Norman Rockwell's The Connoisseur (1962)
The above piece, perhaps the greatest possible indictment against Abstract Expressionism ever imagined, is referenced in Steve Sailer's post on "the triumph of American art during the early Cold War years over stodgy Moscow-approved socialist realism as fashion" — Abstract Expressionism and the CIA.
Noting that the "imperial art was depersonalized (an asset in the global twilight struggle for the allegiance of peoples who all looked different), cool, enigmatic," Mr. Sailer says, "Rather than overpower the spectator, it undermined the viewer's self-confidence (as in Norman Rockwell's genial The Connoisseur)."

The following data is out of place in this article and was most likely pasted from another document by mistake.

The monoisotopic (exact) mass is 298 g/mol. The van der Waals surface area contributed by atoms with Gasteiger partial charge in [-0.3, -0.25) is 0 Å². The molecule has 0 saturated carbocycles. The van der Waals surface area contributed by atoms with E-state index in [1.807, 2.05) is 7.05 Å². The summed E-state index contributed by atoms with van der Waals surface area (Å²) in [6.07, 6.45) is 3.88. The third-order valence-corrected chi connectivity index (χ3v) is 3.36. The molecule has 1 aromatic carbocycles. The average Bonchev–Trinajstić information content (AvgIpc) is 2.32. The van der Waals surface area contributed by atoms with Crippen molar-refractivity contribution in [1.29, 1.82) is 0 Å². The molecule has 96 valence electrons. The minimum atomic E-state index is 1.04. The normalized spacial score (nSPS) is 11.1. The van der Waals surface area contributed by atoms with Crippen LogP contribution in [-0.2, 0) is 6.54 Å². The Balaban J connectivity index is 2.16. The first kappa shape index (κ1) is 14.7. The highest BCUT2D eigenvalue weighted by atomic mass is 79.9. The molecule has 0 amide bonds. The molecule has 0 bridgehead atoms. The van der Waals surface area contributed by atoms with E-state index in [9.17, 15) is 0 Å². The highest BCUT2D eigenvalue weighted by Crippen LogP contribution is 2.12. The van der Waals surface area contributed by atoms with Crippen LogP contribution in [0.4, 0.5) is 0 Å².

Was the great Norman Rockwell, then, unwittingly or not (not that it matters), an old school American anti-imperialist, à la Mark Twain? I'd like to think so, but as Mr. Sailer's first commenter says, "This is just weird." Whatever the case, it's every bit as great a parody as is the Circle Jerks' American Heavy Metal Weekend.